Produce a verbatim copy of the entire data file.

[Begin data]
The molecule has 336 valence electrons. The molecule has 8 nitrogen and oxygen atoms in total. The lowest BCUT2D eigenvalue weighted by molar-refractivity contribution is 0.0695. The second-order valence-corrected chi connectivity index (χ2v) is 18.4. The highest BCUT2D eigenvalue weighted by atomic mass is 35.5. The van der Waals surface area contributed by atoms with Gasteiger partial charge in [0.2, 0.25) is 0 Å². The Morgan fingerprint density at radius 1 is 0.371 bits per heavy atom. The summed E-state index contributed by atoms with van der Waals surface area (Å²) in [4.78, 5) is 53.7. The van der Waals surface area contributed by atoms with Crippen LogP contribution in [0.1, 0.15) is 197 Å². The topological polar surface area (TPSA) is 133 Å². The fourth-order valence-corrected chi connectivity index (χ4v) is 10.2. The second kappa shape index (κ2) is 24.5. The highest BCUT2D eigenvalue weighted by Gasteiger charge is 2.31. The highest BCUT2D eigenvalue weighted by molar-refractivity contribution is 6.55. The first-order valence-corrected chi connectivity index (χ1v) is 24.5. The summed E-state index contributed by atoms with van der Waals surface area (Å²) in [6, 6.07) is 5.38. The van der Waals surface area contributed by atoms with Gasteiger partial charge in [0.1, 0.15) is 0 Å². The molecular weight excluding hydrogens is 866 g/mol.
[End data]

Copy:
The molecule has 336 valence electrons. The molecule has 8 nitrogen and oxygen atoms in total. The lowest BCUT2D eigenvalue weighted by molar-refractivity contribution is 0.0695. The second-order valence-corrected chi connectivity index (χ2v) is 18.4. The highest BCUT2D eigenvalue weighted by atomic mass is 35.5. The van der Waals surface area contributed by atoms with Gasteiger partial charge in [0.2, 0.25) is 0 Å². The Morgan fingerprint density at radius 1 is 0.371 bits per heavy atom. The summed E-state index contributed by atoms with van der Waals surface area (Å²) in [4.78, 5) is 53.7. The van der Waals surface area contributed by atoms with Crippen LogP contribution in [0.1, 0.15) is 197 Å². The topological polar surface area (TPSA) is 133 Å². The fourth-order valence-corrected chi connectivity index (χ4v) is 10.2. The second kappa shape index (κ2) is 24.5. The highest BCUT2D eigenvalue weighted by Gasteiger charge is 2.31. The highest BCUT2D eigenvalue weighted by molar-refractivity contribution is 6.55. The first-order valence-corrected chi connectivity index (χ1v) is 24.5. The summed E-state index contributed by atoms with van der Waals surface area (Å²) in [6, 6.07) is 5.38. The van der Waals surface area contributed by atoms with Gasteiger partial charge in [0.1, 0.15) is 0 Å². The molecular weight excluding hydrogens is 866 g/mol.